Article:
We divided patients into those with high-turnover (HTO) bone disease and those with low-turnover (LTO) bone disease, according to bone histology. All patients with mixed bone disease, mild, moderate, or severe hyperparathyroidism, and OF cystica were included in the highturnover group, whereas patients with ABD and OM were included in the low-turnover group. If there were several categories in each histological type such as mild, moderate, and severe hyperparathyroidism, we calculated the weighted average for serum biochemical markers in each category.
We reviewed 42 articles, of which 26 included dialysis patients and 16 included CKD patients not on dialysis.
TableI summarizes the overall histological distribution of ROD among dialysis patients. Of the patients receiving 1,701 bone biopsies, 41% had hyperparathyroidism, 5% OM, and 33% ABD. The rest were classified as normal bone or mixed bone disease. There was variability among studies in reporting bone histology. Some studies did not report the histological types of all biopsies, and 1 study reported 17 patients with OM among 33 with SHPT.
|Studies (n)||Biopsies (n)||ABD||OM||Normal||MOD||SHPT|
|26||1701||560 (33%)||91 (5%)||89 (5%)||230 (13.5%)||698 (41%)|
TableII summarizes the histological distribution of ROD among dialysis patients in individual studies. The presence of ABD significantly varied in each study, ranging from 4% to 63%. TableIII summarizes the histological distribution of ROD among CKD patients not on dialysis. Of these patients who received 1,316 bone biopsies, 34% had hyperparathyroidism, 19% OM, and 8% ABD. TableIV summarizes the histological distribution of ROD among CKD patients not on dialysis in the individual studies. The presence of ABD significantly varied in each study, ranging from 5.1% to 27%.
|Chazan et al., 199141||57||3 (5.3%)||16 (28.1%)||—||15 (26.3%)||23 (40.3%)|
|DeVita et al., 199220||20||N/A||N/A||Aluminum associated: 2; osteoporosis: 1||5 (1 associated osteomalacia)||11 HPT; 1 OM ± HPT|
|Hercz et al., 199342||259||49.4%||4.2%||Mild 17.7%||6.2%||22.5%|
|Goodman et al., 199443||14 PD||N/A||N/A||3 mild||N/A||11 (78.6%)|
|Torres et al., 199544||HD: 49; CAPD: 32||HD 32% CAPD 48%||N/A||N/A||N/A||HD: 32%; CAPD: 14%|
|Ureña et al., 199633||42||10 (23.8%)||N/A||N/A||N/A||32 (76.2%)|
|Fletcher et al., 199721||73||3 (4%)||1||8||4||57|
|Coen et al., 199845||41||9 (22.0%)||N/A||N/A||9 (22.0%)||23 (56.0%)|
|Forerol et al., 199846||70||15||2 (2.9%)||20 mild||2 (2.9%)||31 (44.3%)|
|Olaizola et al., 199847||20||8 (40%)||N/A||5 mild (25%)||—||7 (35%)|
|Haese et al., 199948||100||35 (35%)||10 (10%)||13 (13%)||21 (21%)||21 (21%)|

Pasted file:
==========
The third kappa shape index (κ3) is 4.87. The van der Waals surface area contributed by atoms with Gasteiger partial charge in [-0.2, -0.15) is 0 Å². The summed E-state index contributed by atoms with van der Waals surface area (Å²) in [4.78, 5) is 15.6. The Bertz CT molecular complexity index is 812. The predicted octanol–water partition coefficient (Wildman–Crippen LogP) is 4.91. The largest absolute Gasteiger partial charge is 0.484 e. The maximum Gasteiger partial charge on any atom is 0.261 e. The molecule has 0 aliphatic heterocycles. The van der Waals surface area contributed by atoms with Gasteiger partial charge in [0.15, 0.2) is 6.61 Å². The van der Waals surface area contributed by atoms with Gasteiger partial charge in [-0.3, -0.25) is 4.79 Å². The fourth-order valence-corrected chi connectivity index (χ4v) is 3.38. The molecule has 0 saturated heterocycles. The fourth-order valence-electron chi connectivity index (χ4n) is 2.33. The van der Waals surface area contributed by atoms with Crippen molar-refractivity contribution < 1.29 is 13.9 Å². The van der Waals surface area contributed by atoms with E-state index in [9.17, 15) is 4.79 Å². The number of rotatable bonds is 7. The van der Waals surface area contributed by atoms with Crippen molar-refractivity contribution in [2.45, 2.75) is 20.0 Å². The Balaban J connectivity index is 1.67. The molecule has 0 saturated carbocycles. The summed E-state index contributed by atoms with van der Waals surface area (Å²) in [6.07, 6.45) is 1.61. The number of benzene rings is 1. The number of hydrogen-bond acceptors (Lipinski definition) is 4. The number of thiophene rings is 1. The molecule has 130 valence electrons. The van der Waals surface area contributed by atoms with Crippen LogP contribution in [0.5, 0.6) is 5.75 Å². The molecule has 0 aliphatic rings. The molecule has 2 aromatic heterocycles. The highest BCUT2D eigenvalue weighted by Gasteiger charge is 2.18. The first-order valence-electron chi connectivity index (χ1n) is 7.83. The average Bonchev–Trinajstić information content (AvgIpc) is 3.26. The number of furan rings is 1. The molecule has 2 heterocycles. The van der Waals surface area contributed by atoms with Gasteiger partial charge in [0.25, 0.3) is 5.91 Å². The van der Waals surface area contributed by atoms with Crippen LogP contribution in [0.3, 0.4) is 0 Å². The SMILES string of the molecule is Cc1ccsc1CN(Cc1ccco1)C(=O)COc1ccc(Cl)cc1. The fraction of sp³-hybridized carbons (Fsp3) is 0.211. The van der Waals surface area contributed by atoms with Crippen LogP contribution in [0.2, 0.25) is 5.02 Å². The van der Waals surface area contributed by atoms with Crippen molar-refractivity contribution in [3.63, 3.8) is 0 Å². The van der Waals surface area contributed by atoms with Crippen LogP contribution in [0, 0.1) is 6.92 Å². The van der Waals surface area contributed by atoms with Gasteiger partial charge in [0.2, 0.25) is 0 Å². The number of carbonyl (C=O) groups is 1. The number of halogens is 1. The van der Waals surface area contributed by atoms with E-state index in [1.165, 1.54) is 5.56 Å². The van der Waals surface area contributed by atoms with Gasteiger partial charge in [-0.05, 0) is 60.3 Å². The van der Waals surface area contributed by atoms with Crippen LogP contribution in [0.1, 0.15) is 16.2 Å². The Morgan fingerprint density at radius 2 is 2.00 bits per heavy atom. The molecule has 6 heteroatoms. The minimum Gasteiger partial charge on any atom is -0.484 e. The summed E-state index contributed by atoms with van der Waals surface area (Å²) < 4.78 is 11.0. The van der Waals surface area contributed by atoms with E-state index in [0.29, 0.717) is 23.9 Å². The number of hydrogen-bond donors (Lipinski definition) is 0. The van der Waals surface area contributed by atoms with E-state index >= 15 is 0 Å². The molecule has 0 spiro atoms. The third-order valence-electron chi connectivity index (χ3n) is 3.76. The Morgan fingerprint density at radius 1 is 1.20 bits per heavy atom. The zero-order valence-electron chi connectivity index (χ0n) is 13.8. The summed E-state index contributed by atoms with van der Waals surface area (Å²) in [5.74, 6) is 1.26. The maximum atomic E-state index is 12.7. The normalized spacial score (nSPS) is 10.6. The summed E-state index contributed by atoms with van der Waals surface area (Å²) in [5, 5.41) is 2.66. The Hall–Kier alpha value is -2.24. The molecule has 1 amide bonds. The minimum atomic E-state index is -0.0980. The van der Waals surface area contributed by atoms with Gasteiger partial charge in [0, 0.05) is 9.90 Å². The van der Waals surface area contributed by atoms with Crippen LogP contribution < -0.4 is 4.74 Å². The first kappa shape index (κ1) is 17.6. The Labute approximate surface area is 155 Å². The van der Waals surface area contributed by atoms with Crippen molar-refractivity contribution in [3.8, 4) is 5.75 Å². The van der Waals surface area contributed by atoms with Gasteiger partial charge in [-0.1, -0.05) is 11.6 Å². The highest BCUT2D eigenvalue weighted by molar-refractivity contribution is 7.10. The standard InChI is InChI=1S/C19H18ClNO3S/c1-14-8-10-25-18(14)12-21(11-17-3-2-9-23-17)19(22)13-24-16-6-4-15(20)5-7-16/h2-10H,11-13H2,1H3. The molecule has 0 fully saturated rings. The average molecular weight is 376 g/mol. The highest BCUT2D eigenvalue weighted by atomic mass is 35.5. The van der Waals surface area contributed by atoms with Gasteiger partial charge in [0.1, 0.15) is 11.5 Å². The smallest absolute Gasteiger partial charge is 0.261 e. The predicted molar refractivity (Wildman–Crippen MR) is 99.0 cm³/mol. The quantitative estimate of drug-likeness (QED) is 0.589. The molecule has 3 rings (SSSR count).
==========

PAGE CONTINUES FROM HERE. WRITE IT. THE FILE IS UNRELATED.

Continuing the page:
|Gerakis et al., 200049||62||14||2 (3.2%)||—||6 (9.7%)||40 (64.5%)|
|Sanchez et al., 200050||57||36||N/A||16 mild||N/A||5 (8.8%)|
|Jarava et al., 200051||73||21 (28%)||2||N/A||5|
|Pecovnik Balon & Bren, 200040||30||5 (16%)||N/A||N/A||15||OF 10|
|Changsirikulchai et al., 200052||56||23 (41.1%)||2 (3.6%)||3 (5.4%)||11 (19.6%)||16 (28.6%)|
|Ballanti et al., 200153||37||5 (13.5%)||7 (18.9%)||4 mild (10.8%)||5 (13.5%)||16 (43.3%)|
|Marie et al., 200154||51||LBT: 28||N/A||N/A||N/A||HTO or normal: 23|
|Coen et al., 200255||39||8 (20.5%)||2 (5.1%)||N/A||17 (43.6%)||12 (30.8%)|
|Chu et al., 200356||14||4 (28.6%)||1 (7.1%)||N/A||3 (21.4%)||6 (42.9%)|
|Ng et al., 200457||153||49%||10%||12% mild||8%||21%|
|Gal-Moscovici & Popovtzer, 200527||96||26%||13%||—||21%||40%|
|Coen et al., 200558||104||LTO: 14; adynamic: 7||N/A||1 normal||29||60|
|Coen et al., 200659||38||3 (7.9%)||3 (7.9%)||N/A||11 (28.9%)||21 (55.3%)|
|Van Eps et al., 200760||17||N/A||LTO 4||3 (17.7%)||N/A||HTO: 10|
|Barreto et al., 200761||97||57 (58%)||1 (1%)||3 (3%)||24 (25%)||12 (12%)|
|Studies (n)||Biopsies (n)||ABD||OM||Normal||MOD||SHPT|
|16||1316||112 (8%)||255 (19%)||269 (20%)||244 (18%)||453 (34%)|
|Mora et al., 198362||327||N/A||OM with OF: 112||Neither OM or OF: 40||N/A||OF alone: 175|
|Lindenau et al., 198863||CKD: mild 53, moderate 40, advanced 44||N/A||CKD: mild 12, moderate 3, advanced 4||CKD: mild 5, moderate 9, advanced 5||CKD: mild 24, moderate 21, advanced 29||CKD: mild 12, moderate 7, advanced 6|
|Sellares et al., 199164||53||N/A||7 (13.2%)||1 (1.9%)||7 (13.2%)||Severe: 12; mild: 26|
|Hutchison et al., 199365||30||8 (27%)||2 (7%)||1 (3%)||4 (13%)||OF: 15|
|Sato, 199466||62||N/A||4 (6.5%)||N/A||N/A||OF: 1; mild: 57|
|Hamdy et al., 199517||176||9 (5.1%)||With HPT: 24; OM alone: 1||44 (25%)||N/A||98 (55.7%)|
|Coen et al., 199667||76||9 (11.8%)||7 (9.2%)||10 (13.2%)||MOD: mild 26, advanced 22||2 HP (2.6%)|